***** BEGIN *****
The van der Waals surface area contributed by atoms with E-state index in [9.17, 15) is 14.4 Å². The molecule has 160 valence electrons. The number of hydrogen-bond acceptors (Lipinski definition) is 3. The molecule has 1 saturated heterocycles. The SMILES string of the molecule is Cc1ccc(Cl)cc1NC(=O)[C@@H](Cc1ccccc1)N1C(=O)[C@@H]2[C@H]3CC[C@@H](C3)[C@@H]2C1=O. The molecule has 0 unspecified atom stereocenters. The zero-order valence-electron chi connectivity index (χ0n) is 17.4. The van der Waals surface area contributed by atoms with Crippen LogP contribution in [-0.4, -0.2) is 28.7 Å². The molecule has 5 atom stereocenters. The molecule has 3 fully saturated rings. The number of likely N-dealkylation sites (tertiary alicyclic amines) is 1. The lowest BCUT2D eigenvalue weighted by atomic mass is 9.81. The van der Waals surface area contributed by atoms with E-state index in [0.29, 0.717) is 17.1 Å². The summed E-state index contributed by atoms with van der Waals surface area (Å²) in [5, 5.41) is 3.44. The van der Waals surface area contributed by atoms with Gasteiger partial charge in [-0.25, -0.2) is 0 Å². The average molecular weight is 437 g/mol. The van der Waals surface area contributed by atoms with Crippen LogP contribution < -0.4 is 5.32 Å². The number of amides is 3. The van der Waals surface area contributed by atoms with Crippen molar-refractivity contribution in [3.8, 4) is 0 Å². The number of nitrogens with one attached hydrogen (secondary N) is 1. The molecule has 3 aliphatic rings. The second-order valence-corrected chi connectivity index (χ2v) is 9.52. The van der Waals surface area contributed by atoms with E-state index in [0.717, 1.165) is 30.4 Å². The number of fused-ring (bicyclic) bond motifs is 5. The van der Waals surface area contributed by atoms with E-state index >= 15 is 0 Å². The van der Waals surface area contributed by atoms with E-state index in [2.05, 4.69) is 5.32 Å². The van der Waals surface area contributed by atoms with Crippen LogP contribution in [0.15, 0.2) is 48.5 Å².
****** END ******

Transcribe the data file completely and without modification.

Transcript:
The van der Waals surface area contributed by atoms with E-state index in [9.17, 15) is 14.4 Å². The molecule has 160 valence electrons. The number of hydrogen-bond acceptors (Lipinski definition) is 3. The molecule has 1 saturated heterocycles. The SMILES string of the molecule is Cc1ccc(Cl)cc1NC(=O)[C@@H](Cc1ccccc1)N1C(=O)[C@@H]2[C@H]3CC[C@@H](C3)[C@@H]2C1=O. The molecule has 0 unspecified atom stereocenters. The zero-order valence-electron chi connectivity index (χ0n) is 17.4. The van der Waals surface area contributed by atoms with Crippen LogP contribution in [-0.4, -0.2) is 28.7 Å². The molecule has 5 atom stereocenters. The molecule has 3 fully saturated rings. The number of likely N-dealkylation sites (tertiary alicyclic amines) is 1. The lowest BCUT2D eigenvalue weighted by atomic mass is 9.81. The van der Waals surface area contributed by atoms with E-state index in [0.29, 0.717) is 17.1 Å². The summed E-state index contributed by atoms with van der Waals surface area (Å²) in [5, 5.41) is 3.44. The van der Waals surface area contributed by atoms with Gasteiger partial charge in [-0.25, -0.2) is 0 Å². The average molecular weight is 437 g/mol. The van der Waals surface area contributed by atoms with Crippen LogP contribution < -0.4 is 5.32 Å². The number of amides is 3. The van der Waals surface area contributed by atoms with Crippen molar-refractivity contribution in [3.8, 4) is 0 Å². The number of nitrogens with one attached hydrogen (secondary N) is 1. The molecule has 3 aliphatic rings. The second-order valence-corrected chi connectivity index (χ2v) is 9.52. The van der Waals surface area contributed by atoms with E-state index in [0.717, 1.165) is 30.4 Å². The number of fused-ring (bicyclic) bond motifs is 5. The van der Waals surface area contributed by atoms with E-state index >= 15 is 0 Å². The van der Waals surface area contributed by atoms with E-state index in [2.05, 4.69) is 5.32 Å². The van der Waals surface area contributed by atoms with Crippen LogP contribution in [0.15, 0.2) is 48.5 Å².